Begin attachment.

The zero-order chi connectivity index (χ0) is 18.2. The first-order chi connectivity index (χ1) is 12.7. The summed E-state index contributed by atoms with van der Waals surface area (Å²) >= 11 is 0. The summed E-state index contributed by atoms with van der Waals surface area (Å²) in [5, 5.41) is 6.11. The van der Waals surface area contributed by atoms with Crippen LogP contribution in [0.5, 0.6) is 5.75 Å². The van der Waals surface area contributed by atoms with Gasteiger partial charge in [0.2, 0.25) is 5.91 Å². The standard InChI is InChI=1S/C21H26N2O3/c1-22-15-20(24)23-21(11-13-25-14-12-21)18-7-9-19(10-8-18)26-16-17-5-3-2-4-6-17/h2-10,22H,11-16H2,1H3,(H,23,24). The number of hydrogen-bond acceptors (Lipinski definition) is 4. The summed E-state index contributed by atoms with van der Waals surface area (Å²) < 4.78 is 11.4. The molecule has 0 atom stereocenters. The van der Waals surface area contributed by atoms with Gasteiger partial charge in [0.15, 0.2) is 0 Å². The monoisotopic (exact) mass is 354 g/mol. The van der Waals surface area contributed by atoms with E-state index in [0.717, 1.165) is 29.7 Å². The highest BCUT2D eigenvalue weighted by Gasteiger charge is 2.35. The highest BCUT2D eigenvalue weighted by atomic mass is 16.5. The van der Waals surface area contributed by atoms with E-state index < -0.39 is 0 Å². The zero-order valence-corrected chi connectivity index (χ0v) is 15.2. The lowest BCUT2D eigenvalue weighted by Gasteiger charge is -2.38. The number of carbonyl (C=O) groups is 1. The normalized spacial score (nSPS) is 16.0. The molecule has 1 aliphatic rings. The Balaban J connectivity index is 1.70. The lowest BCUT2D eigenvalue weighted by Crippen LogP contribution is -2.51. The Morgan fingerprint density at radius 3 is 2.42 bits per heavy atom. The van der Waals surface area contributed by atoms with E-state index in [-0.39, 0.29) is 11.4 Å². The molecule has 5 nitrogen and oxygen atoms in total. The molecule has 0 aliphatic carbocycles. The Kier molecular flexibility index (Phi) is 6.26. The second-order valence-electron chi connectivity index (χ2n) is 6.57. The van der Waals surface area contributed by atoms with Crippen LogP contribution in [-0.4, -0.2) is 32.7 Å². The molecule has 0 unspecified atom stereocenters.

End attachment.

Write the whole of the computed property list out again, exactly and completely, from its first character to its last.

The zero-order chi connectivity index (χ0) is 18.2. The first-order chi connectivity index (χ1) is 12.7. The summed E-state index contributed by atoms with van der Waals surface area (Å²) >= 11 is 0. The summed E-state index contributed by atoms with van der Waals surface area (Å²) in [5, 5.41) is 6.11. The van der Waals surface area contributed by atoms with Crippen LogP contribution in [0.5, 0.6) is 5.75 Å². The van der Waals surface area contributed by atoms with Gasteiger partial charge in [0.2, 0.25) is 5.91 Å². The standard InChI is InChI=1S/C21H26N2O3/c1-22-15-20(24)23-21(11-13-25-14-12-21)18-7-9-19(10-8-18)26-16-17-5-3-2-4-6-17/h2-10,22H,11-16H2,1H3,(H,23,24). The number of hydrogen-bond acceptors (Lipinski definition) is 4. The summed E-state index contributed by atoms with van der Waals surface area (Å²) < 4.78 is 11.4. The molecule has 0 atom stereocenters. The van der Waals surface area contributed by atoms with Gasteiger partial charge in [0.15, 0.2) is 0 Å². The monoisotopic (exact) mass is 354 g/mol. The van der Waals surface area contributed by atoms with E-state index in [0.717, 1.165) is 29.7 Å². The highest BCUT2D eigenvalue weighted by Gasteiger charge is 2.35. The highest BCUT2D eigenvalue weighted by atomic mass is 16.5. The van der Waals surface area contributed by atoms with E-state index < -0.39 is 0 Å². The zero-order valence-corrected chi connectivity index (χ0v) is 15.2. The lowest BCUT2D eigenvalue weighted by Gasteiger charge is -2.38. The number of carbonyl (C=O) groups is 1. The normalized spacial score (nSPS) is 16.0. The molecule has 1 aliphatic rings. The Balaban J connectivity index is 1.70. The lowest BCUT2D eigenvalue weighted by Crippen LogP contribution is -2.51. The Morgan fingerprint density at radius 3 is 2.42 bits per heavy atom. The van der Waals surface area contributed by atoms with E-state index in [-0.39, 0.29) is 11.4 Å². The molecule has 5 nitrogen and oxygen atoms in total. The molecule has 0 aliphatic carbocycles. The Kier molecular flexibility index (Phi) is 6.26. The second-order valence-electron chi connectivity index (χ2n) is 6.57. The van der Waals surface area contributed by atoms with Crippen LogP contribution in [-0.4, -0.2) is 32.7 Å². The molecule has 0 unspecified atom stereocenters.